Welsh Rabbit with Broiled Tomatoes, Colonial Tavern Style

Sunday June 13, 2010

Welsh rabbit, or rarebit, has no bunny rabbit in it.  Rabbit is an old name for Old English Cheddar cheese, produced near the Welsh border, that was melted and poured over toast, and well, the name just stuck.  It is a traditional, stick-to-the-ribs British dish and is called caws pobi in Wales.  I loved this as a kid (use milk instead of the beer for the young diners) for lunch or dinner over toast points.  When topped with a poached egg, it is called a Golden Buck.  This recipe comes from Colonial Williamsburg in Virginia, where it is winter tavern fare with mugs of cold ale. The dry mustard is a must and cayenne can be substituted for the Tabasco.

Overview

Cooker: Medium Round

Machine Setting and Cook Time: High Heat: 30 minutes, then Low Heat: 1 1/2 hours

Serves 4

Ingredients

  • 1 cup beer, divided
  • 1 tablespoon butter or margarine
  • 1 pound medium or sharp Cheddar cheese, shredded
  • Dash Tabasco sauce
  • Dash Worcestershire sauce
  • 1 teaspoon Coleman’s dry mustard
  • 1 large egg, beaten
  • 4 to 6 thick slices fresh tomato
  • 8 to 12  slices French bread, toasted, crusts trimmed
  • Hungarian ground paprika, for sprinkling

Instructions

Pour the beer (reserving 2 tablespoons in a small bowl) and butter into the cooker and turn to HIGH, uncovered, for about 30 minutes to evaporate some of the alcohol and melt the butter.  When the beer is hot, add the cheese by handfuls, Tabasco, and Worcestershire sauce.  Reduce the heat to LOW and cover.  Cook until the cheese is melted, about 1 hour.  Moisten the mustard with the reserved beer and stir to make a paste; add the beaten egg.  Add to the melted cheese, stirring constantly with a whisk.  Cover and cook another 30 minutes.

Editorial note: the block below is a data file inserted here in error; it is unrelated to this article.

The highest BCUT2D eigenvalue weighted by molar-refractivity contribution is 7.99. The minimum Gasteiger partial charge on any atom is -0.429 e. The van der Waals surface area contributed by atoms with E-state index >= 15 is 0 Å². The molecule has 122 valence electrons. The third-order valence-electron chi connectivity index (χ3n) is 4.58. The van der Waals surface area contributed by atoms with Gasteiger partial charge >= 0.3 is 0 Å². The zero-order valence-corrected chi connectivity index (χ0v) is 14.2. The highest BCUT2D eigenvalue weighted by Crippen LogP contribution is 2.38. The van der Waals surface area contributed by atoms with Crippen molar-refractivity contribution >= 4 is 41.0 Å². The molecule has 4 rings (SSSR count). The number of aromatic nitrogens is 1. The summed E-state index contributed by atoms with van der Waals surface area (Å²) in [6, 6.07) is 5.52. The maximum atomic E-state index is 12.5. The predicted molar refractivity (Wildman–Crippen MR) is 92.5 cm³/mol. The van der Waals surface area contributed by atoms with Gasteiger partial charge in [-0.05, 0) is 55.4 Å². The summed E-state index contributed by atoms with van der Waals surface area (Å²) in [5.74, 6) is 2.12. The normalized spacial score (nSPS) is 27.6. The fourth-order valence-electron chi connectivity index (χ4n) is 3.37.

Place the tomato slices on the rack of a broiler pan, and broil for 1 minute, or until lightly browned on one side.

To serve, place the toast slices on the bottom of an oven­proof gratin dish or in individual gratin dishes. Pour the cheese over the toast (plain or buttered), sprinkle with paprika, and then top with the tomato slices. Place under the broiler and broil until the cheese is bubbly and brown. Serve immediately.

Buck Rabbit (aka Golden Buck)

This is a variation of the above recipe. Cook as before but place a lightly poached egg on top of each slice of Welsh rabbit–as you cut into it, the yolk runs over the cheese mixture to give a rich golden orange color and a wonderful combination of flavors and textures.

English Rarebit

This is a more elaborate version of the traditional Welsh dish. Although the cheese mixture is prepared and cooked in the same way, the toast is soaked in red wine before the addition of cheese. This dish is hundreds of years old.

Serving Suggestions

Welsh Rabbit is good on its own. Served with salad, it becomes an acceptable light lunch or supper dish. With a poached egg on top it becomes a little more substantial, but when served with cold ham and baked beans it becomes a meal on its own!

If you are spending a day outdoors in cold weather, Welsh or Buck Rabbit makes a yummy, satisfying breakfast. Serve it as part of a cooked breakfast with crispy bacon and grilled tomatoes and a mug of hot tea or coffee. It also goes particularly well with smoked salmon or pan-fried trout. Welsh Rarebit with tomato soup is a winner. Try making your Welsh rabbit with different cheddar cheeses, add some finely chopped onion or chives if you fancy, sprinkling the top with minced bacon, or a sprinkling of fresh sage or basil.

Adapted from Not Your Mother’s Slow Cooker Cookbook, by Beth Hensperger and Julie Kaufmann. (c) 2005, used by permission from the Harvard Common Press.


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